“The problem with our platforms is not only that they do not meet international standards on presenting biological data. The problem is that they do not have alternative sources of funding and are practically holding on the enthusiasm of individuals. These virtual collections have neither copies in cloud services nor reliable virtual ‘mirrors’. If funding stops, these platforms are doomed. Ukrainian platforms must either transform and meet international standards or they will disappear,” the PI emphasized.

According to Andriy Novikov, the closest thing to the DarwinCore international standard on presenting biological data (which is used by the Global Biodiversity Information Facility) is the JACQ platform which operates at the University of Vienna. The data on the platform are updated and can be ‘googled’. Therefore, JACQ is one of the platforms on which the project implementers will post data. Besides, digitized copies will be posted on the GBIF international network and on the website of the Biodiversity Data Center of Ukraine.

The team of collections rescuers includes both well-known and early-career researchers. Herbaria of vascular plants will be digitized by Andriy Novikov and Oleksandr Kuzyarin, herbaria of non-vascular plants by Anastasiia Savytska and Bohdan Prots, insects collections by Kateryna and Gabriel Gushtan, along with Volodymyr Rizun. Andrii Susulovskyi will take photos of microscopic specimens. Three assistants – Solomiya Susulovska, Viktor Nachychko and Dmytro Leleka – are also actively involved in the work.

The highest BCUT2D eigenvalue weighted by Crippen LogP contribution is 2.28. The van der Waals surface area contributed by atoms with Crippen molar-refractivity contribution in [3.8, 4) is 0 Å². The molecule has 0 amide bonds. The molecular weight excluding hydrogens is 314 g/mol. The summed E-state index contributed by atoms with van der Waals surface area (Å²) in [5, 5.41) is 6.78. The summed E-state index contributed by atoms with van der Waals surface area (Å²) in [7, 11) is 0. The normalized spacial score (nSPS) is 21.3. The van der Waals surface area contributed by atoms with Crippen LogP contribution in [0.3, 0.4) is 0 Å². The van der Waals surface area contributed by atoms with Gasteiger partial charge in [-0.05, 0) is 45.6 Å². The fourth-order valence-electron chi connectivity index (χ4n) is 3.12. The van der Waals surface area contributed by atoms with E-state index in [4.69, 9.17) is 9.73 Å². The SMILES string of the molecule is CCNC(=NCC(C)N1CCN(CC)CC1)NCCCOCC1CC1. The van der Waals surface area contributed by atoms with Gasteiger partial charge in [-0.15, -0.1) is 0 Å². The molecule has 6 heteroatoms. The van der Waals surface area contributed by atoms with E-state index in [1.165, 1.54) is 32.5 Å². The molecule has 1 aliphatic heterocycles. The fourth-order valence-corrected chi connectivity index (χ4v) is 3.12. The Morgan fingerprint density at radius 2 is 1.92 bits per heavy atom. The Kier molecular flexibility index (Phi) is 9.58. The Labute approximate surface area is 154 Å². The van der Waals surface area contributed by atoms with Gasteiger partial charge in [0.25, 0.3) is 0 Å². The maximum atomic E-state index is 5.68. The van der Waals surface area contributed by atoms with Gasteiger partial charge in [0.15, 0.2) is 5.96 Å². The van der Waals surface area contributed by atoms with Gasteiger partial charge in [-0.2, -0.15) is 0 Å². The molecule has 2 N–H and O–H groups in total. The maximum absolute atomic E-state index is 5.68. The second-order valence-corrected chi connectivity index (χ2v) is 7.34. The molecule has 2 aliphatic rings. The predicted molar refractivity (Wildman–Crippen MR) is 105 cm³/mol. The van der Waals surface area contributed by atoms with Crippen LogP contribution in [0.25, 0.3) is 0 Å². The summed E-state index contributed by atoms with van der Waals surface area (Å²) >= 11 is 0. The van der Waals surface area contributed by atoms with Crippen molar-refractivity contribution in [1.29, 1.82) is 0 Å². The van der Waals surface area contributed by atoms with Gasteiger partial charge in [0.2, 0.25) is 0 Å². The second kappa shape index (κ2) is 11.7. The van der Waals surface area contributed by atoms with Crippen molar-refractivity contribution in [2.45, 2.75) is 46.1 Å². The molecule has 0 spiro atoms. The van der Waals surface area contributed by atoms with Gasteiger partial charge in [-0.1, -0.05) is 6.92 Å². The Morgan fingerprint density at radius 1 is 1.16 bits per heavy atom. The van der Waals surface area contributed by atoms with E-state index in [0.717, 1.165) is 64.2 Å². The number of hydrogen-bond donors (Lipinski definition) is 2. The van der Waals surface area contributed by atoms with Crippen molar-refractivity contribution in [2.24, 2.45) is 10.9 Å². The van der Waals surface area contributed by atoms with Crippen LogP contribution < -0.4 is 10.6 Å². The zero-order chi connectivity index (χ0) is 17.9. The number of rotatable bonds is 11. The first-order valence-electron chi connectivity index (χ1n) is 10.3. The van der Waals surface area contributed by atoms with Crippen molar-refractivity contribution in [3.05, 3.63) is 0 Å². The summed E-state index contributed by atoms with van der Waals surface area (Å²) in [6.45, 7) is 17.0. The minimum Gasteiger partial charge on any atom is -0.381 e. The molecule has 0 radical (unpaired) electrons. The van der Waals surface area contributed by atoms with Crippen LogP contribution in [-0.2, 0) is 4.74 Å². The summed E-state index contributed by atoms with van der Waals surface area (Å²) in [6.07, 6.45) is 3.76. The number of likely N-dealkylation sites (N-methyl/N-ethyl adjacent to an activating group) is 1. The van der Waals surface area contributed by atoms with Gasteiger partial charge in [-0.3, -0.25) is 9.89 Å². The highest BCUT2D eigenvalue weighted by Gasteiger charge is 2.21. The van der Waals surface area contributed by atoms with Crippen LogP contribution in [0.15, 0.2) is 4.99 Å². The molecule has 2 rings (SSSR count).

How do you see the project results being applied in the future?   

“I want to get closer to developing a digitization standard like the FADGI (Federal Agencies Digital Guidelines Initiative), which is in place in the U.S.,” Andriy Novikov replied. “I hope the protocols we develop will become the basis for such a standard. I also hope that our work will help to make these collections open – this is not a tribute to fashion, it is perhaps the only way to preserve these collections. I also wish to draw public attention to the natural history collections and the researchers who preserve them despite all the risks and dangers. I am sure that these stories are worth sharing.